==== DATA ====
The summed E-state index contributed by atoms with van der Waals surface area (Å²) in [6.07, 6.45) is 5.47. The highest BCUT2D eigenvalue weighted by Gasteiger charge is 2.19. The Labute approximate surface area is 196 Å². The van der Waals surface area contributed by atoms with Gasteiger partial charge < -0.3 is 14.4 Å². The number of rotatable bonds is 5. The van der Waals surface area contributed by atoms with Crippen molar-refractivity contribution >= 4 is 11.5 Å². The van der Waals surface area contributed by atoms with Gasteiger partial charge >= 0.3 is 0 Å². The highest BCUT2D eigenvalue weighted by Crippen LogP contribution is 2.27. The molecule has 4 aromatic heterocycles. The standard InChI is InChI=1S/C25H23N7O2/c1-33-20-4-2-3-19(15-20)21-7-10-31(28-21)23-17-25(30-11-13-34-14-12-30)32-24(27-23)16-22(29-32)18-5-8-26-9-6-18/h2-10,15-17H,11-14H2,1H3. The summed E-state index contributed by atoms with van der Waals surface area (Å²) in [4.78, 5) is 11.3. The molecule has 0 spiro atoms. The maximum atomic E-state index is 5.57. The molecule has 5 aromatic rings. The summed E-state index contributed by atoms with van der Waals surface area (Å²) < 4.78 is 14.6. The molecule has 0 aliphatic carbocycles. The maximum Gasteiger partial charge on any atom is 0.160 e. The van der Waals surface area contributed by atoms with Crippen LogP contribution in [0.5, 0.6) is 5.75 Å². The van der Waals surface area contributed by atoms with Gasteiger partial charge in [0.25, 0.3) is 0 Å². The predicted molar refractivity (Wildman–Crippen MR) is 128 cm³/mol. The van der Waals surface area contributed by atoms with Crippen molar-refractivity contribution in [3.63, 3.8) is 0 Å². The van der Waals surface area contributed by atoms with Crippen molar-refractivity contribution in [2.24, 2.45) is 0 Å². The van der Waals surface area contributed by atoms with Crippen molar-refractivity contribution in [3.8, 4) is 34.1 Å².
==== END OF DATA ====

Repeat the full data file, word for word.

The summed E-state index contributed by atoms with van der Waals surface area (Å²) in [6.07, 6.45) is 5.47. The highest BCUT2D eigenvalue weighted by Gasteiger charge is 2.19. The Labute approximate surface area is 196 Å². The van der Waals surface area contributed by atoms with Gasteiger partial charge < -0.3 is 14.4 Å². The number of rotatable bonds is 5. The van der Waals surface area contributed by atoms with Crippen molar-refractivity contribution >= 4 is 11.5 Å². The van der Waals surface area contributed by atoms with Gasteiger partial charge >= 0.3 is 0 Å². The highest BCUT2D eigenvalue weighted by Crippen LogP contribution is 2.27. The molecule has 4 aromatic heterocycles. The standard InChI is InChI=1S/C25H23N7O2/c1-33-20-4-2-3-19(15-20)21-7-10-31(28-21)23-17-25(30-11-13-34-14-12-30)32-24(27-23)16-22(29-32)18-5-8-26-9-6-18/h2-10,15-17H,11-14H2,1H3. The summed E-state index contributed by atoms with van der Waals surface area (Å²) in [4.78, 5) is 11.3. The molecule has 0 spiro atoms. The maximum atomic E-state index is 5.57. The molecule has 5 aromatic rings. The summed E-state index contributed by atoms with van der Waals surface area (Å²) < 4.78 is 14.6. The molecule has 0 aliphatic carbocycles. The maximum Gasteiger partial charge on any atom is 0.160 e. The van der Waals surface area contributed by atoms with Crippen LogP contribution in [0.5, 0.6) is 5.75 Å². The van der Waals surface area contributed by atoms with Gasteiger partial charge in [0.25, 0.3) is 0 Å². The predicted molar refractivity (Wildman–Crippen MR) is 128 cm³/mol. The van der Waals surface area contributed by atoms with Crippen molar-refractivity contribution in [3.63, 3.8) is 0 Å². The van der Waals surface area contributed by atoms with Crippen molar-refractivity contribution in [2.24, 2.45) is 0 Å². The van der Waals surface area contributed by atoms with Crippen molar-refractivity contribution in [3.8, 4) is 34.1 Å².